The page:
Blue Origin’s rocket takes another flight from Texas with astronaut dress rehearsal

Astronaut stand-ins conduct pre-launch steps but didn’t fly — this time

Blue Origin launched its New Shepard rocket on another sub-orbital flight from West Texas Wednesday and as the company inches closer to adding humans on board some employees conducted astronaut operations as if they were launching.

The company — founded by billionaire, Amazon founder Jeff Bezos — was targeting after 11:56 a.m. ET to launch New Shepard from its launch site in Van Horn, Texas. After a few delays, the rocket lifted off at 12:50 p.m.

The flight marked the 15th sub-orbital launch for New Shepard.

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Blue Origin plans to eventually launch paying customers in the capsule. For Wednesday’s flight, employees stood in for those commercial astronauts taking the final steps before launch but wouldn’t be going along for the ride.

Blue Origin personnel climbed the launch tower, got into their seats, buckled in and conducted a communications check with the Capsule Communicator. The hatch then briefly closed as teams prepared for launch but the astronaut stand-ins then got out before the actual liftoff.

One of those personnel included New Shepard design Senior Director Gary Lai, who is considered “the architect” of the New Shepard capsule and has been with the company for 17 years.

Two of the astronaut stand-ins, including Lai and Blue Origin Vice President of Legal Audrey Powers got inside the capsule and strapped in atop the fully fueled rocket.

The company has yet to provide a timeline as to when it will begin launching people. Those customers will arrive at the facility in Texas three days before their flight where they will live in the astronaut village not far from Launch Complex 1 and train for their flight, according to Blue Origin Astronaut and New Glenn Sales Director Ariane Cornell.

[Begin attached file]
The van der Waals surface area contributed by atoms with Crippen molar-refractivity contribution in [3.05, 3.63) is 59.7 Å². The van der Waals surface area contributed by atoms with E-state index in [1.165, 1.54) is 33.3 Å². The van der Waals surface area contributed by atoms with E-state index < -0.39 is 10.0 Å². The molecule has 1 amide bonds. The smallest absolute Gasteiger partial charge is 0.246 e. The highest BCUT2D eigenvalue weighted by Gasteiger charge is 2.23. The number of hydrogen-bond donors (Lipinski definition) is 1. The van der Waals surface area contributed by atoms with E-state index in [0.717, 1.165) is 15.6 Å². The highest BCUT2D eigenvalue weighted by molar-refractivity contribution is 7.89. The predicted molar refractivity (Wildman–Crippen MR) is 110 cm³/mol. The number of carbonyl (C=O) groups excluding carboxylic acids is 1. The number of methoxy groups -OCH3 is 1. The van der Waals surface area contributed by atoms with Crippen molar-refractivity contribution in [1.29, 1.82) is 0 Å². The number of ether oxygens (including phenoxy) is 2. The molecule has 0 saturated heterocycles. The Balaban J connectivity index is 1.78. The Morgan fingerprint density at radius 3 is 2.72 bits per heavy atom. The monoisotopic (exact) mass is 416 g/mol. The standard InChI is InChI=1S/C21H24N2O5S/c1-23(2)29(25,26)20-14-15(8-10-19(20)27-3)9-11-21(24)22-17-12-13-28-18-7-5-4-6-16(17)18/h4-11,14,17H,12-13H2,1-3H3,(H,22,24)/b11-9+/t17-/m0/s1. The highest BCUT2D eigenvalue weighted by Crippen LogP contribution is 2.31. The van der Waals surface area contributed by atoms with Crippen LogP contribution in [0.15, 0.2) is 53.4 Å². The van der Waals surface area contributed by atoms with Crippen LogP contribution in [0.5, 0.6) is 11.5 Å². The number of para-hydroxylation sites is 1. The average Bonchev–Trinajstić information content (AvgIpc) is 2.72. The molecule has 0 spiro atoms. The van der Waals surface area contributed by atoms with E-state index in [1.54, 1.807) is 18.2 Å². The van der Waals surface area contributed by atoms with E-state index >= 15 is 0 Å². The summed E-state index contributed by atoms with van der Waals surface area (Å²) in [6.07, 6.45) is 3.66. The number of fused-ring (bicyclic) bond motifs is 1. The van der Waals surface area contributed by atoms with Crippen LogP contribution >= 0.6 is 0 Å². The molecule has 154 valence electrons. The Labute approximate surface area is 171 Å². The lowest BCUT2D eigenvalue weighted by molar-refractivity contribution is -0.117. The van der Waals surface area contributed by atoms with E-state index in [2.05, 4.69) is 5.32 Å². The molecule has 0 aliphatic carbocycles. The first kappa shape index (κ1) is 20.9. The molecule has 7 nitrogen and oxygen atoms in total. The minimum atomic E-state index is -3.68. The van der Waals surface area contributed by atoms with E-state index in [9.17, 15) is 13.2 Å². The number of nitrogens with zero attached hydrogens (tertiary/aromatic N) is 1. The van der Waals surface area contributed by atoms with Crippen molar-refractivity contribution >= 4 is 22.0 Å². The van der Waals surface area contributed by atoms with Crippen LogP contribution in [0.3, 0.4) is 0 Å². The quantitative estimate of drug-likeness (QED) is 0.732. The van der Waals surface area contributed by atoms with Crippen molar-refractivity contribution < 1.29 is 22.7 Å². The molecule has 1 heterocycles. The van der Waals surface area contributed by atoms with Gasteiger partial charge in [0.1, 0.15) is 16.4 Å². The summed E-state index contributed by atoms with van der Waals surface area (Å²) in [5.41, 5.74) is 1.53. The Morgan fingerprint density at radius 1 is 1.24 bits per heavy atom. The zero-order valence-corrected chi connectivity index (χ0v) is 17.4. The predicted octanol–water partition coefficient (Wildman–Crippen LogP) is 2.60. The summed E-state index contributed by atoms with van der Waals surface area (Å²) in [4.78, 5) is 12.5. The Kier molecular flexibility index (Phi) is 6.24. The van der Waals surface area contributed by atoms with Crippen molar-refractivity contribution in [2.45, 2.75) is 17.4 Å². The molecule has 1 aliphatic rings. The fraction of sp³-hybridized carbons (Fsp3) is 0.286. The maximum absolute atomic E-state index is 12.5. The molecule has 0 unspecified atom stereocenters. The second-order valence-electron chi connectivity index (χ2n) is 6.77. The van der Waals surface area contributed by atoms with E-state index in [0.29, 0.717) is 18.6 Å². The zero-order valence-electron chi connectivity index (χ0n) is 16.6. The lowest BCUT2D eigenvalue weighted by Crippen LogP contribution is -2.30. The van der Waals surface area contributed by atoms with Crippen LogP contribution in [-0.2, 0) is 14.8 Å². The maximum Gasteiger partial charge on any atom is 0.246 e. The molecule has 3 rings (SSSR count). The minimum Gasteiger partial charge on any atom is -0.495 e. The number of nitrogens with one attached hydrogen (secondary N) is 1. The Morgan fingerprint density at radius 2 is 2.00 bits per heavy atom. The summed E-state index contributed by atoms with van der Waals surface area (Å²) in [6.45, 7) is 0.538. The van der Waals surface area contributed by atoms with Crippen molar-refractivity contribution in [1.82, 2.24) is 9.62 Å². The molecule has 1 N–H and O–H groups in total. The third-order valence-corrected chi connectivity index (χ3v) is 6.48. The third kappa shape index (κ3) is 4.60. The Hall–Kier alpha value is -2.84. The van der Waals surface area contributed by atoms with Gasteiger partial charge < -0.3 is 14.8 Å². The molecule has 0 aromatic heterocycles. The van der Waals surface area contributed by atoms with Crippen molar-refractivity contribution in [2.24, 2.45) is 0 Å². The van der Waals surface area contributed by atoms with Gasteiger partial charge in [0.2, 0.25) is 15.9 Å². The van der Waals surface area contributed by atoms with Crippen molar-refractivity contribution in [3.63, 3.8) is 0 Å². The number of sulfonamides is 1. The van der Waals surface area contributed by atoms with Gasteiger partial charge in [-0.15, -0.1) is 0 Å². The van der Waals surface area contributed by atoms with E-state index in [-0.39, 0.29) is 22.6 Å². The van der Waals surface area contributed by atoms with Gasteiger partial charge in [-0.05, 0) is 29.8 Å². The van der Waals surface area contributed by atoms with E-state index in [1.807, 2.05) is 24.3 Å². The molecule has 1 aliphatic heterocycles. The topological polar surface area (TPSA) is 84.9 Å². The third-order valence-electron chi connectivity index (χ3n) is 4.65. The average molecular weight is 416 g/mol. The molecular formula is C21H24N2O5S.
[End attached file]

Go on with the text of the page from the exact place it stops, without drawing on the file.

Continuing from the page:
“We are well on our way to flying astronauts,” Cornell said during Wednesday’s launch livestream. Later saying, “we will not be flying them to space but we are doing just about everything but today.”

The company also revealed that a Blue Origin employee will be embedded with the commercial astronauts overseeing their training and events leading up to launch in a position known as CrewMember 7.

After New Shepard launched and the capsule separated, reaching the edge of space, both then return to land in Texas less than 10 minutes later.

The capsule reached nearly 350,000 feet and up to 2,247 mph at maximum velocity, according to Blue Origin.

What was along for the journey will be Blue Origin’s test dummy Mannequin Skywalker and postcards from 25,000 students as part of Blue Origin’s Club for the Future website.

Post-launch, Blue Origin will be donating Mannequin Skywalker to the U.S. Space and Rocket Center in Huntsville, Alabama.

Re-watch the launch and landing below:

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